To date we have 4 strategic iwi partners, who collectively reach between 40 and 45% of tamariki Māori in care. Our shared goal is that tamariki Māori are thriving in the care and protection of their whānau, hapū and iwi. Working with iwi and Māori partners we’ve started to co-design a number of new services that work for Māori, based on their aspirations for their tamariki and whānau.
- New models of care with 8 Whānau Care partners
- Intensive support services for whānau at 4 sites
- Transition support services with more than 20 iwi and Māori organisations
- Te Awe short-stay residence in Lower Hutt
We’re also addressing disparities in funding levels for iwi and Māori service providers, so they can better support tamariki and whānau.
The next step is to transfer more of the decision-making and resources to our partners, with a focus on early and intensive support for at risk tamariki and whānau.
- 4 strategic iwi partnerships, 4 Memoranda of Understanding, 2 social accords
- 8 whānau care partnerships that could reach 48% of tamariki Māori in care
- 340 families supported through new intensive support services
- 13% increase in the number of iwi and Māori providers since 2017
- 50% increase in funding for iwi and Māori providers since 2017
- 30% increase in social workers since 2017
- 25% drop in social worker caseloads since 2017
- 26% of our 1752 front line social workers identify as Māori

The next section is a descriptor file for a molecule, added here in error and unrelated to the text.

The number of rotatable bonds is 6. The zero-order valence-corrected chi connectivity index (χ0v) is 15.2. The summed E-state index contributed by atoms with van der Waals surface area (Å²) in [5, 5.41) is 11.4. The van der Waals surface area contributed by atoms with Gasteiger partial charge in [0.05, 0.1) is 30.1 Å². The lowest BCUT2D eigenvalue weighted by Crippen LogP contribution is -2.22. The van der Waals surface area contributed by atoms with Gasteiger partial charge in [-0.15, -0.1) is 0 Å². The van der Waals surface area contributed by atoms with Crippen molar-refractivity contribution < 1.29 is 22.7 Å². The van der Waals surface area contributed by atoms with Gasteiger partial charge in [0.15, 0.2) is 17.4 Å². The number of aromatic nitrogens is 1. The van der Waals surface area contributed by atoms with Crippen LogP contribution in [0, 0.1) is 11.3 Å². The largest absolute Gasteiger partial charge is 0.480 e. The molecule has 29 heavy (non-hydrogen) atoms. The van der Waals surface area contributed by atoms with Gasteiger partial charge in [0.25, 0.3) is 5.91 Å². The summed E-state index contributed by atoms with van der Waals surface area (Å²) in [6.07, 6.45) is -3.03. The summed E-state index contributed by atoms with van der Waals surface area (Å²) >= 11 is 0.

- 8% reduction in annual turnover of front line social workers from 14% to 6%
- 42 Kairaranga-a-whānau roles out of 68 positions
Fewer tamariki Māori coming into care
In the last three years, the number of children entering care has decreased by 44%. In the same period, the number of tamariki Māori entering care has decreased by over 50%.
If tamariki Māori can’t stay safely at home, we prioritise caregivers from their whānau, hapū and iwi wherever possible.
To support this, we’re working with our 8 Whānau Care partners to co-design new models of care that meet the needs of their tamariki and whānau. The goal is to connect tamariki Māori in care to their whānau and whakapapa.
- Number of tamariki Māori entering care has decreased by over 50% since 2017
- Proportion of tamariki Māori entering care has dropped from 68% to 58% of all entries to care since 2017
- 2,200 whānau caregivers supported by Oranga Tamariki
- 252 whānau caregivers supported by our Whānau Care partners
Supporting a greater number of young people
On 1 July 2019, the youth justice age was raised to 17, meaning that 17-year-olds no longer go through the adult court system.
Our focus includes moving to a community based residential service so young people can stay connected to their community and support networks when on bail or remanded into our custody.
At the same time, we’re piloting new ways of supporting the families of young people who offend, and strengthening our relationships with mana whenua, hapū, iwi and Māori groups at local and national levels.
We’re also engaging with victims and supporting them to participate in the youth justice process.
- Nine community-based residential remand services established
- Five community-based remand homes opened since 1 July 2019
- Two bail homes opened since 1 July 2019 with others in development
- 134 rangatahi supported to reduce offending through partner pilots
- 47% fewer young people in youth justice custody since 2017
Where to from here?
We’re starting to see what’s possible when we come together in partnership with iwi to enable the Treaty aspirations of Māori, and design services by Māori for Māori.
Our challenge now is to pick up the pace and deliver on our shared vision of ‘no tamaiti Māori in state care’.
Over the next 12 months we’ll focus on Māori-centred practice, whānau participation in decision making, and community-led responses to keep tamariki Māori out of care.
Published: July 30, 2020